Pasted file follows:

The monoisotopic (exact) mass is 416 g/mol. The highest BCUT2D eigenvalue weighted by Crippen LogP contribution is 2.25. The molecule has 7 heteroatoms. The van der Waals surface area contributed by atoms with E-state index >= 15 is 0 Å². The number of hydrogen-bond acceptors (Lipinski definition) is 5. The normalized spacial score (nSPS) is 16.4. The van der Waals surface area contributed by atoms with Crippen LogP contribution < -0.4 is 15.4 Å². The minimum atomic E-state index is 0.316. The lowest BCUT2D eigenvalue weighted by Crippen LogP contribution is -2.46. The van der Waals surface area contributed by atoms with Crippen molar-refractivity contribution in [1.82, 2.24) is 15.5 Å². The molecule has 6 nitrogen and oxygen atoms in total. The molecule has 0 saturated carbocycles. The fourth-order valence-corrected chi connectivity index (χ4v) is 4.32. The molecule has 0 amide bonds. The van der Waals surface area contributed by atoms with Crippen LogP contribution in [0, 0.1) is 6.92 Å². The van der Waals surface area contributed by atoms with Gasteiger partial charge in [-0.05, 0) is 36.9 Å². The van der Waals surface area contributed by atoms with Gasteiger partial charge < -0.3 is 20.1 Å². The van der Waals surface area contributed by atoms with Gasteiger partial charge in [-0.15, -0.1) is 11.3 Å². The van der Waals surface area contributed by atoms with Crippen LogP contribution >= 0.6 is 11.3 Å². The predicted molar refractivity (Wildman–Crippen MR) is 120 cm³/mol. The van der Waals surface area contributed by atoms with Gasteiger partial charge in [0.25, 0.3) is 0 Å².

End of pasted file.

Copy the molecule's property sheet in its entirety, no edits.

The monoisotopic (exact) mass is 416 g/mol. The highest BCUT2D eigenvalue weighted by Crippen LogP contribution is 2.25. The molecule has 7 heteroatoms. The van der Waals surface area contributed by atoms with E-state index >= 15 is 0 Å². The number of hydrogen-bond acceptors (Lipinski definition) is 5. The normalized spacial score (nSPS) is 16.4. The van der Waals surface area contributed by atoms with Crippen LogP contribution < -0.4 is 15.4 Å². The minimum atomic E-state index is 0.316. The lowest BCUT2D eigenvalue weighted by Crippen LogP contribution is -2.46. The van der Waals surface area contributed by atoms with Crippen molar-refractivity contribution in [1.82, 2.24) is 15.5 Å². The molecule has 6 nitrogen and oxygen atoms in total. The molecule has 0 saturated carbocycles. The fourth-order valence-corrected chi connectivity index (χ4v) is 4.32. The molecule has 0 amide bonds. The van der Waals surface area contributed by atoms with Crippen LogP contribution in [0, 0.1) is 6.92 Å². The van der Waals surface area contributed by atoms with Gasteiger partial charge in [-0.05, 0) is 36.9 Å². The van der Waals surface area contributed by atoms with Gasteiger partial charge < -0.3 is 20.1 Å². The van der Waals surface area contributed by atoms with Gasteiger partial charge in [-0.15, -0.1) is 11.3 Å². The van der Waals surface area contributed by atoms with Crippen LogP contribution >= 0.6 is 11.3 Å². The predicted molar refractivity (Wildman–Crippen MR) is 120 cm³/mol. The van der Waals surface area contributed by atoms with Gasteiger partial charge in [0.25, 0.3) is 0 Å².